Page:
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'Accidental Racist' causes controversy

Meredith Dobes

"Accidental Racist" singer Brad Paisley defended his song.

“Accidental Racist,” the new Brad Paisley song, featuring LL Cool J, is causing a great divide between the cringing and the advocating.

At the beginning of “Accidental Racist,” Paisley places himself in a t-shirt with a Confederate flag on it, walking into a coffee shop and being judged for what the flag represents. Paisley goes on to say, “I’m proud of where I’m from but not everything we’ve done, and it ain’t like you and me can rewrite history.”

“Accidental Racist’s” message, in a nutshell, is that Paisley is ignorant of other cultures, knowing only of the South. He feels apologetic for this, but at the same time, he is tired of being perceived as a racist because of it. LL Cool J explains that he wishes white men would understand him and what it’s like to be from an urban neighborhood.

The biggest objection to “Accidental Racist” is that the song fails to address the real causes and results of racism in the United States. Paisley does not mention the benefits he still receives in society as a white man, and LL Cool J does not address all of the issues that still affect minorities because of racism and the country’s racist past. “Accidental Racist” plays up stereotypes of a Southern white man and an urban black man, and it fails to address the issue that race is an invented type of categorization.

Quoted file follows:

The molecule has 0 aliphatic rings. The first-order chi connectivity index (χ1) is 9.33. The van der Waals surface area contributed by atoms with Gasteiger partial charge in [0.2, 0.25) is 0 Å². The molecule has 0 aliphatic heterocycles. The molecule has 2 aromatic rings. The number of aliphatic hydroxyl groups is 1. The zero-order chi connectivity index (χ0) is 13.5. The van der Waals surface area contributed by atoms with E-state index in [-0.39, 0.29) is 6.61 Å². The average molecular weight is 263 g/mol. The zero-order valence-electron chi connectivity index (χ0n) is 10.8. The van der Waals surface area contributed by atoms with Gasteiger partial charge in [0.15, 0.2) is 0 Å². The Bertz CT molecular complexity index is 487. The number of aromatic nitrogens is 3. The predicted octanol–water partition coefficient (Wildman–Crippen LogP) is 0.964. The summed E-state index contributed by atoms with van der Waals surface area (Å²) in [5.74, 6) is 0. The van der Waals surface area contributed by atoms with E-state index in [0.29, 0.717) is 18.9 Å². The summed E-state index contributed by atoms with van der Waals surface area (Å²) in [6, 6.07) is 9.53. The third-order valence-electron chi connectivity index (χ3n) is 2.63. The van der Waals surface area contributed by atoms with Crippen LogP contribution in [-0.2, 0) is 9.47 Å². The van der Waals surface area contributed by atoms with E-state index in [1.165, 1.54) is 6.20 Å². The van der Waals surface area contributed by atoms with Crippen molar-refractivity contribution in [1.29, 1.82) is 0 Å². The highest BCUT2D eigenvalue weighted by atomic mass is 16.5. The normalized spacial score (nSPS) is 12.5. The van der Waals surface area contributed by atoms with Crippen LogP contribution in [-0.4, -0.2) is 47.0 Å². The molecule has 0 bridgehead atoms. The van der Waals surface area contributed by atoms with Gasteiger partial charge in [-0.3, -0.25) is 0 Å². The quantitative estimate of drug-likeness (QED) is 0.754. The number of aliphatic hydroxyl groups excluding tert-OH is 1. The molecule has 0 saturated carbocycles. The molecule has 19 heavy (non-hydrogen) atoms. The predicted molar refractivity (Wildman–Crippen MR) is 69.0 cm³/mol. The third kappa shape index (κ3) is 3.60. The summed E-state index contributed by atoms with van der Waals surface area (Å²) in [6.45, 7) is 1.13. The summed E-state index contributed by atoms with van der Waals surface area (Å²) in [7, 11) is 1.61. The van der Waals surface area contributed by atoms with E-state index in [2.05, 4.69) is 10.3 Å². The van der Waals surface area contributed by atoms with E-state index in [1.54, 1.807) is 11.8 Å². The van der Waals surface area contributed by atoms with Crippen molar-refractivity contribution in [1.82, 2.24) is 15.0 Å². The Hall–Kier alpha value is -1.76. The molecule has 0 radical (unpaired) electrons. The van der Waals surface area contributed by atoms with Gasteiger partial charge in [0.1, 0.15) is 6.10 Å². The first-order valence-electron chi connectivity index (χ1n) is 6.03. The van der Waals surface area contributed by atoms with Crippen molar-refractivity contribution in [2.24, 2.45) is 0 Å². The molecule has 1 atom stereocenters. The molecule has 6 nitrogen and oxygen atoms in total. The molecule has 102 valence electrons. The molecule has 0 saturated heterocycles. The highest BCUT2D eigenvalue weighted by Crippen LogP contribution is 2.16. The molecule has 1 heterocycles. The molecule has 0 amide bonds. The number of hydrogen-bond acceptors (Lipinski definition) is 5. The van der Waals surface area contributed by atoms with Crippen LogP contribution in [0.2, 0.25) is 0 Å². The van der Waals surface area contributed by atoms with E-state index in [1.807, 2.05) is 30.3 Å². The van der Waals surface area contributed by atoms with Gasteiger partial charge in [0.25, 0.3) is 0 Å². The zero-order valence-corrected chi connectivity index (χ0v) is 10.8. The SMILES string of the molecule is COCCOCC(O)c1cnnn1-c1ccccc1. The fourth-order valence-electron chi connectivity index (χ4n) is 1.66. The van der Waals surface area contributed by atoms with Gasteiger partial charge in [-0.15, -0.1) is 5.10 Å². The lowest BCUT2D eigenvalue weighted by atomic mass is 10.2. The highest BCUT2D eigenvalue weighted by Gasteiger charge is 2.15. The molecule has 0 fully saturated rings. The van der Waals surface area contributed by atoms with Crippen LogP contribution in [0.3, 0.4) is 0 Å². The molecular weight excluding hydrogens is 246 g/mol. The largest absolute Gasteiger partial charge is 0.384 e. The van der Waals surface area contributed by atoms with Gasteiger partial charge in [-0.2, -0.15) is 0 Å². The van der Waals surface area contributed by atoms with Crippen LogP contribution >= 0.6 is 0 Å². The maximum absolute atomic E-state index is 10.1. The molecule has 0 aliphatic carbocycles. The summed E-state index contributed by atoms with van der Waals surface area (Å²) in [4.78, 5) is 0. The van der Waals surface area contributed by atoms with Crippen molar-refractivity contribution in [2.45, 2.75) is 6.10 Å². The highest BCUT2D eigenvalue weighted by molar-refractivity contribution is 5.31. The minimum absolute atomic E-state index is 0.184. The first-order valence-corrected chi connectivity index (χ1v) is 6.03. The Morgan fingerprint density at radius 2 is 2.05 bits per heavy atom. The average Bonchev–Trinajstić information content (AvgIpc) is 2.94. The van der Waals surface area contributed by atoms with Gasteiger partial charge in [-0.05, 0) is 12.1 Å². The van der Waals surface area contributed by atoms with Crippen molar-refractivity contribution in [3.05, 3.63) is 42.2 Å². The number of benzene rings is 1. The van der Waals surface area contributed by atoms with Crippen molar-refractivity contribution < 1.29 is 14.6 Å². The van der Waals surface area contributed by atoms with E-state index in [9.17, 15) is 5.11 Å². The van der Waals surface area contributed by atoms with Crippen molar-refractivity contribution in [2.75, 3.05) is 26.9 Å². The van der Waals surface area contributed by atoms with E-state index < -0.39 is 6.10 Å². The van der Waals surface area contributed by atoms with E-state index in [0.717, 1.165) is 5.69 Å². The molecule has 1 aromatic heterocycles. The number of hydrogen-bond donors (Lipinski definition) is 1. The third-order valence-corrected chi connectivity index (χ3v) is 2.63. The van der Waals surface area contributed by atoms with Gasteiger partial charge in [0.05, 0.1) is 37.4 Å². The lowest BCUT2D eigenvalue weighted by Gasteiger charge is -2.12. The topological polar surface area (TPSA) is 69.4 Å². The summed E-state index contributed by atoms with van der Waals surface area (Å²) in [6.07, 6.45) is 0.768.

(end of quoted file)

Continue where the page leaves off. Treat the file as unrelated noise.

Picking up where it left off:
Others say “Accidental Racist” does an adequate job at pushing for toleration and acceptance of all people. The song meant well and attempted to formulate a fast solution of tolerance for a problem that has plagued the country since its conception.

Paisley defended “Accidental Racist” in a statement, saying, “I just think art has a responsibility to lead the way, and I don’t know the answers, but I feel like asking the question is the first step, and we’re asking the question in a big way. How do I show my Southern pride? What is offensive to you? … We don’t solve anything, but it’s two guys that believe in who they are and where they’re from very honestly having a conversation and trying to reconcile.”

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